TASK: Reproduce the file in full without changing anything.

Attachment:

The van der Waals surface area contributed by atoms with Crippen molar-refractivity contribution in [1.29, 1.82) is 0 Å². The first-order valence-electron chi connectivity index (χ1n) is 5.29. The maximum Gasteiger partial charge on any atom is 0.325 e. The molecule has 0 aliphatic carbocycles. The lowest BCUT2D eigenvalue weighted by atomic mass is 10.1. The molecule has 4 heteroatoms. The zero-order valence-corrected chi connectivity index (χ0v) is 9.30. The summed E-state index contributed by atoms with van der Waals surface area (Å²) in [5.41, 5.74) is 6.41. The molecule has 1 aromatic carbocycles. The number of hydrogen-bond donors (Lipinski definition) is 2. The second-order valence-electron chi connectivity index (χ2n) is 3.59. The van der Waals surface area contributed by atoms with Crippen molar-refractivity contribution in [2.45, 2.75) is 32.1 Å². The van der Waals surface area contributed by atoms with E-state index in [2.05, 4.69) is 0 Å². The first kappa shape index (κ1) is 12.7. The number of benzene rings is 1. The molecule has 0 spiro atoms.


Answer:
The van der Waals surface area contributed by atoms with Crippen molar-refractivity contribution in [1.29, 1.82) is 0 Å². The first-order valence-electron chi connectivity index (χ1n) is 5.29. The maximum Gasteiger partial charge on any atom is 0.325 e. The molecule has 0 aliphatic carbocycles. The lowest BCUT2D eigenvalue weighted by atomic mass is 10.1. The molecule has 4 heteroatoms. The zero-order valence-corrected chi connectivity index (χ0v) is 9.30. The summed E-state index contributed by atoms with van der Waals surface area (Å²) in [5.41, 5.74) is 6.41. The molecule has 1 aromatic carbocycles. The number of hydrogen-bond donors (Lipinski definition) is 2. The second-order valence-electron chi connectivity index (χ2n) is 3.59. The van der Waals surface area contributed by atoms with Crippen molar-refractivity contribution in [2.45, 2.75) is 32.1 Å². The van der Waals surface area contributed by atoms with E-state index in [2.05, 4.69) is 0 Å². The first kappa shape index (κ1) is 12.7. The number of benzene rings is 1. The molecule has 0 spiro atoms.